In December 1990, Weakland was informed of abuse allegations against Fr. Eldred Lesniewski, ordained in 1953, by a man who claimed the priest abused him, starting at age 10, while he was resident at St. Joseph's Orphanage.

Over the following decade, through the "wreckovation" of St. John's Cathedral in July 2001, in direct defiance of the Holy See not to harm the architectural integrity of the cathedral, Archbishop Weakland abused the Catholic people of the archdiocese with his insolence, his toleration and promotion of theological dissent, liturgical abuses, and explicit sex education.

For that, unfortunately, there has been no apology, from him or from his successors, and that is long overdue.

© Matt C. Abbott


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Matt C. Abbott

Matt C. Abbott is a Catholic commentator with a Bachelor of Arts degree in communication, media and theatre from Northeastern Illinois University. He also has an Associate in Applied Science degree in business management from Triton College. Abbott has been interviewed on HLN, MSNBC, Bill Martinez Live, WOSU Radio in Ohio, the Milwaukee Journal Sentinel's 2019 ‘Unsolved’ podcast about the unsolved murder of Father Alfred Kunz, Alex Shuman's 'Smoke Screen: Fake Priest' podcast, WLS-TV (ABC) in Chicago, WMTV (NBC) and WISC-TV (CBS) in Madison, Wisconsin. He’s been quoted in The New York Times, the Chicago Tribune and other media outlets. He’s mentioned in the 2020 Report on the Holy See's Institutional Knowledge and Decision-Making Related to Former Cardinal Theodore Edgar McCarrick (1930 to 2017), which can be found on the Vatican's website. He can be reached at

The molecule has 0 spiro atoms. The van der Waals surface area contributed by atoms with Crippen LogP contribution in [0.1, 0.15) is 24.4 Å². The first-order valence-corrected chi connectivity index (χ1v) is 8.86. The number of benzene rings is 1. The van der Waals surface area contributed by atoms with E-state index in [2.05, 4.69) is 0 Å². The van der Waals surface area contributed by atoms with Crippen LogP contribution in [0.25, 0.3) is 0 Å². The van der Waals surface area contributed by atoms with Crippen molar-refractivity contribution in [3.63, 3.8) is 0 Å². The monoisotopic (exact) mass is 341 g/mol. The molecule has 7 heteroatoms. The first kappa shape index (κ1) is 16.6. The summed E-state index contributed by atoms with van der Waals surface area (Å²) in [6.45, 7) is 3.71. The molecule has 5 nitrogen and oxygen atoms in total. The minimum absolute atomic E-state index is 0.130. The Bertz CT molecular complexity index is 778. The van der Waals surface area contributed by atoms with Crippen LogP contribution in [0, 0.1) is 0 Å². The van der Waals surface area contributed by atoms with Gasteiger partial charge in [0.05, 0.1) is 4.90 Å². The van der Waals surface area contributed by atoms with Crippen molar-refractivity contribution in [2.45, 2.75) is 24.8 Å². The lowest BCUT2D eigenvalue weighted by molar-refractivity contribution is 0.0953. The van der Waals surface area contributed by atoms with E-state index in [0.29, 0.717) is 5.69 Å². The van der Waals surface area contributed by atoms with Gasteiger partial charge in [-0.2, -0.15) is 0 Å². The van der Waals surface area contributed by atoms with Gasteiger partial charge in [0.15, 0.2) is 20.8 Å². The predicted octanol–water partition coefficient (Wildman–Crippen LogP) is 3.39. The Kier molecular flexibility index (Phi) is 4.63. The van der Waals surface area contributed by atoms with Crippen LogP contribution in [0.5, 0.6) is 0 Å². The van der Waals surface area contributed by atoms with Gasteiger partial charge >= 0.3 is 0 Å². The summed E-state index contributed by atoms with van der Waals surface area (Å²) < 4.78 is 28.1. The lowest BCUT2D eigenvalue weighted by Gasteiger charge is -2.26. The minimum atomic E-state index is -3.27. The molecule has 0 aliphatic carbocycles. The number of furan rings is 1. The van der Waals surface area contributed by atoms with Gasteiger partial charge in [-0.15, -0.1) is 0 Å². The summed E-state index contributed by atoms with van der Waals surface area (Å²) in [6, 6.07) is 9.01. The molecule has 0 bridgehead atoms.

(Note: I welcome and appreciate thoughtful feedback. Insults will be ignored. Only in very select cases will I honor a request to have a telephone conversation about a topic in my column. Email is much preferred. God bless you and please keep me in your prayers!)